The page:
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Time to trim back on your winners? Here are 25 top outperformers Add to ...

What are we looking for?

Winners to sell.

Amid a stock market rally of historic proportions, the average investor portfolio is bound to get out of whack.

As the slice of one’s wealth dedicated to equities grows, portfolio allocations can drift out of alignment. The odd rebalancing is required to restore the rightful proportions. And since the S&P/TSX composite index is up by 15 per cent so far this year, there are likely many Canadian investors overdue for a portfolio checkup.

In a stock bull market, rebalancing usually requires trimming back on stock holdings to avoid becoming overexposed to equities. It’s a process that involves selling one’s winners, which is one of the reasons investment professionals say they have such a hard time trying to convince investors to commit to rebalancing.

So we went looking for the year’s hottest Canadian stocks – those that might be good candidates for profit-taking.

How did we do it?

Given the prevalence of large-cap domestic stocks within the average Canadian portfolio, we used the S&P/TSX 60 index as a starting point.

From there, we screened for the stocks that have risen in value by at least 15 per cent this year. These stocks are prime culprits in the distortion of many a Canadian portfolio this year.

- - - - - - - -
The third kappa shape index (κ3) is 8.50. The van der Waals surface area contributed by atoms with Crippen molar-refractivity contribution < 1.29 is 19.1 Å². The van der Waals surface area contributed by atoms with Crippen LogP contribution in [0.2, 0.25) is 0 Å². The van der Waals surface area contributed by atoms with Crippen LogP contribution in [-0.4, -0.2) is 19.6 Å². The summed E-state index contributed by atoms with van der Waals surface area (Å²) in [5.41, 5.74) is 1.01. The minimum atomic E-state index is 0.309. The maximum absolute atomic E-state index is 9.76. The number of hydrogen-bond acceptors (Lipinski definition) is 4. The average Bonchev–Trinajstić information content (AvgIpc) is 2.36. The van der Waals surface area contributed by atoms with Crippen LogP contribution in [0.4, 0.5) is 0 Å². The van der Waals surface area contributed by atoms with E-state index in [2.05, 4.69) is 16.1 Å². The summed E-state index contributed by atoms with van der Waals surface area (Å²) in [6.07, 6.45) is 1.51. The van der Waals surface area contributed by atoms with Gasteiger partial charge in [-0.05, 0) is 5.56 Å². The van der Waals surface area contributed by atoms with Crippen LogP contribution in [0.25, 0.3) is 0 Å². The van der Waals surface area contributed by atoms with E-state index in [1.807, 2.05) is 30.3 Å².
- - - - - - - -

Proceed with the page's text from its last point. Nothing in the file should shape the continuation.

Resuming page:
We also displayed the price-to-earnings ratio to try to help identify overpriced stocks. And finally, we’ve shown the relative strength index, a technical momentum indicator that is considered to signal overbought conditions when it hits 70, and of oversold conditions at 30 or below.

What did we find?

There are 25 Canadian stocks in the index that have met the 15-per-cent threshold in year-to-date gains.

The rebound in resource markets this year is reflected in the list, which is most heavily weighted in energy and materials stocks. The Canadian financial sector, which has built on an impressive run this year, has also made a good showing on this screen.

Then there’s Tim Hortons Inc., which many Canadian investors will likely consider trimming after a 24-per-cent spike by early afternoon Monday on merger talks with Burger King. (The stock closed at $82.03, up $13.25, or 19.3 per cent.)

As always, investors should conduct their own research before making any investment decisions.

The hottest S&P/TSX 60 stocks, year-to-date

Follow on Twitter: @tshufelt

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